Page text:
Why is the microtubule lattice helical?

Wednesday, February 13, 2008 - 11:15am - 12:15pm
Lind 409
Imre Jánosi (Eötvös Loránd University (ELTE))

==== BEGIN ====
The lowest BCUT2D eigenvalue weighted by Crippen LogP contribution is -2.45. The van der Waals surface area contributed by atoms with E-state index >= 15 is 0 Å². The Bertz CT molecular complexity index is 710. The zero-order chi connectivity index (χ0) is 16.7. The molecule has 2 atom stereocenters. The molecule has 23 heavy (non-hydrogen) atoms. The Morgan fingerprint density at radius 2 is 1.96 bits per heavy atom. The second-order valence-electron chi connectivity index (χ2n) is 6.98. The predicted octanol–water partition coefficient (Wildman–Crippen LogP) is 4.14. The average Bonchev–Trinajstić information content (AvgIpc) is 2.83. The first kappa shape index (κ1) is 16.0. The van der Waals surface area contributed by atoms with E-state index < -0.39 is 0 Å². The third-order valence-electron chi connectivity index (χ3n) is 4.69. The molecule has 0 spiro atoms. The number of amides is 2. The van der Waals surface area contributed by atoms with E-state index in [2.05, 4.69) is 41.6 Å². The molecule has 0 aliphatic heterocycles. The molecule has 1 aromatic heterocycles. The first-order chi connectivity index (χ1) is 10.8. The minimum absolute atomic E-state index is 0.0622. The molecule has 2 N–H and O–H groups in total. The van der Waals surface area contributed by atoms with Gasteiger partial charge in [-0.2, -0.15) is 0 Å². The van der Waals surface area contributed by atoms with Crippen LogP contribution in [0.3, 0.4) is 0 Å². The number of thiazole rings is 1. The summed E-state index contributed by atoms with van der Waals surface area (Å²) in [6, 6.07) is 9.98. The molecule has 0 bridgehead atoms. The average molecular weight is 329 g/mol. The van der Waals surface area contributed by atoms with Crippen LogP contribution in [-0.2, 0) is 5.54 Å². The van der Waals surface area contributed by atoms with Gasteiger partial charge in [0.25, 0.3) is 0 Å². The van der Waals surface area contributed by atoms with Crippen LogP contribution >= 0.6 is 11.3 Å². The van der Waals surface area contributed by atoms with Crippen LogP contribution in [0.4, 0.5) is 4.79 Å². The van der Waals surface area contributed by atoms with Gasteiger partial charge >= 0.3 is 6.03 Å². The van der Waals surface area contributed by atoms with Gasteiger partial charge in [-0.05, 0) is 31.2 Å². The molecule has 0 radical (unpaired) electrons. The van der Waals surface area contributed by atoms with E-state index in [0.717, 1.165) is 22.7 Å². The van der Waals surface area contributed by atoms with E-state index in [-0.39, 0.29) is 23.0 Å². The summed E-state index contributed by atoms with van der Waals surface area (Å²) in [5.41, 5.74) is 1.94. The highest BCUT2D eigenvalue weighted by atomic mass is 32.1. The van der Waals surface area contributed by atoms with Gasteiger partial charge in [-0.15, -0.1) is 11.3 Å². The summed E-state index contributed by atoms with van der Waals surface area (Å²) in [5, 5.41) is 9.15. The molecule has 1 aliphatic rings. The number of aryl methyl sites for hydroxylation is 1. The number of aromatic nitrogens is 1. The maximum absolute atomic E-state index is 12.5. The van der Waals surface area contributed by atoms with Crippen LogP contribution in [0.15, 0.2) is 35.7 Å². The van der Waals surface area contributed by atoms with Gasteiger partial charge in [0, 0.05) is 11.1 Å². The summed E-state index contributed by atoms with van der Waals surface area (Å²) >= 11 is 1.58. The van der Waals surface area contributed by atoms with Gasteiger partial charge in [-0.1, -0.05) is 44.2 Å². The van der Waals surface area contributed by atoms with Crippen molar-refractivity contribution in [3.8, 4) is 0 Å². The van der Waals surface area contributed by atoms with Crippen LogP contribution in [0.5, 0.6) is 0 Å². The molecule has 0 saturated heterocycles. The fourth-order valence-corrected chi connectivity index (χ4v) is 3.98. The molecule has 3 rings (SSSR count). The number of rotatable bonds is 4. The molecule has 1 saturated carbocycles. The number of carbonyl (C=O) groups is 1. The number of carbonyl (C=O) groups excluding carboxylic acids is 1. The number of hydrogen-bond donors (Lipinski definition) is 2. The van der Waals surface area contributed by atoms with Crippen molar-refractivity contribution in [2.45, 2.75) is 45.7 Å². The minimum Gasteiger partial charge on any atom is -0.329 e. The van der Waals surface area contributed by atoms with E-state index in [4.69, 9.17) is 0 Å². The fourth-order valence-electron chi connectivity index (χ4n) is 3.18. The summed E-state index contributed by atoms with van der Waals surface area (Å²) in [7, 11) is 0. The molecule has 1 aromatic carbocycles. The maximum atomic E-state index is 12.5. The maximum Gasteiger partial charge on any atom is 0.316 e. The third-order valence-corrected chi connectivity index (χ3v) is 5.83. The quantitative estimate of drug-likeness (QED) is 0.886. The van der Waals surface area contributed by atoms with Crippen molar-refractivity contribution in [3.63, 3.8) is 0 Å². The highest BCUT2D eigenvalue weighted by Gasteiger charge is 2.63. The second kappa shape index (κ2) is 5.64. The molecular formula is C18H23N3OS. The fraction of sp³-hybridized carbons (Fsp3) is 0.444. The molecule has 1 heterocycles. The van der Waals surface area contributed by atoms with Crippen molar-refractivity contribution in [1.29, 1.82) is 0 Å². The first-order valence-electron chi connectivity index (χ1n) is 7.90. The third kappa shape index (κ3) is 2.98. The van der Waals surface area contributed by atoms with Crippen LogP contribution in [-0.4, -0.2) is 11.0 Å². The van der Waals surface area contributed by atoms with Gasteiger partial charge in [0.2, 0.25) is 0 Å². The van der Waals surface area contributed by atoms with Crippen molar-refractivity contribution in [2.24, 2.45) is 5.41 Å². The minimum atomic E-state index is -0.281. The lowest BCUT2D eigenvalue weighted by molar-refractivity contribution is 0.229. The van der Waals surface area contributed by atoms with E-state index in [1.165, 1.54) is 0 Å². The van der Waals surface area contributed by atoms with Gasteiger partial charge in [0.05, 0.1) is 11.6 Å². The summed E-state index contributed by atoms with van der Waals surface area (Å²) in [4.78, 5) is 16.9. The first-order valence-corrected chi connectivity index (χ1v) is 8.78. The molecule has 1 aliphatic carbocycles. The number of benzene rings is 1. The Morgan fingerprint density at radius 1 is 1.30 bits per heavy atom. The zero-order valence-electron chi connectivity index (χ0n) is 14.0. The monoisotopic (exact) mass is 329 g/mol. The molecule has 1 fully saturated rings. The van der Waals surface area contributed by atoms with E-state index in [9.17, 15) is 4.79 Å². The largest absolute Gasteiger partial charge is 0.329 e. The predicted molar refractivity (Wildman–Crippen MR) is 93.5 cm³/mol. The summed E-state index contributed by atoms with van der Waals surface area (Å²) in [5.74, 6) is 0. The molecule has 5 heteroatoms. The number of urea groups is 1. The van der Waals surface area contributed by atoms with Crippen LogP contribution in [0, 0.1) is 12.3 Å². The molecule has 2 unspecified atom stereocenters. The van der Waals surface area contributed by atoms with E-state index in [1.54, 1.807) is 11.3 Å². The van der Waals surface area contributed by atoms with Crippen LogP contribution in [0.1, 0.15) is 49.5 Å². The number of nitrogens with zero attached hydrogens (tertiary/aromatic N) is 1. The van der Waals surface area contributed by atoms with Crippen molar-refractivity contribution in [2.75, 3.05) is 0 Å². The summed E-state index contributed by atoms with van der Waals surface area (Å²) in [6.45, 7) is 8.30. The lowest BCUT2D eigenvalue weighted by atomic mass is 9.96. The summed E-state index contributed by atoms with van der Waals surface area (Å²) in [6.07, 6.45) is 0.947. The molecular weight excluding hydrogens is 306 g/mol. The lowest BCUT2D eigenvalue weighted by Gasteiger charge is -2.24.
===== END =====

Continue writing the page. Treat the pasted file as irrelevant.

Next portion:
Microtubules polymerize from identical tubulin heterodimers, which form a helical lattice pattern for each known species. This pattern always has left-handed chirality, but it is not known why. Since tubulin, similar to other proteins, evolved for a purpose, the question of the title of this talk appears to be meaningful. In a computer simulation that explores the ‘counterfactual biology’ of microtubules without helicity, we demonstrate that these have the same mechanical properties as Nature’s microtubules with helicity. Thus only a dynamical reason for helicity is left as potential explanation. We propose that helicity solves ‘the problem of the blind mason’, i.e. how to correctly build a structure, guided only by the shape of the bricks. This answer in turn raises some new questions for researchers to address.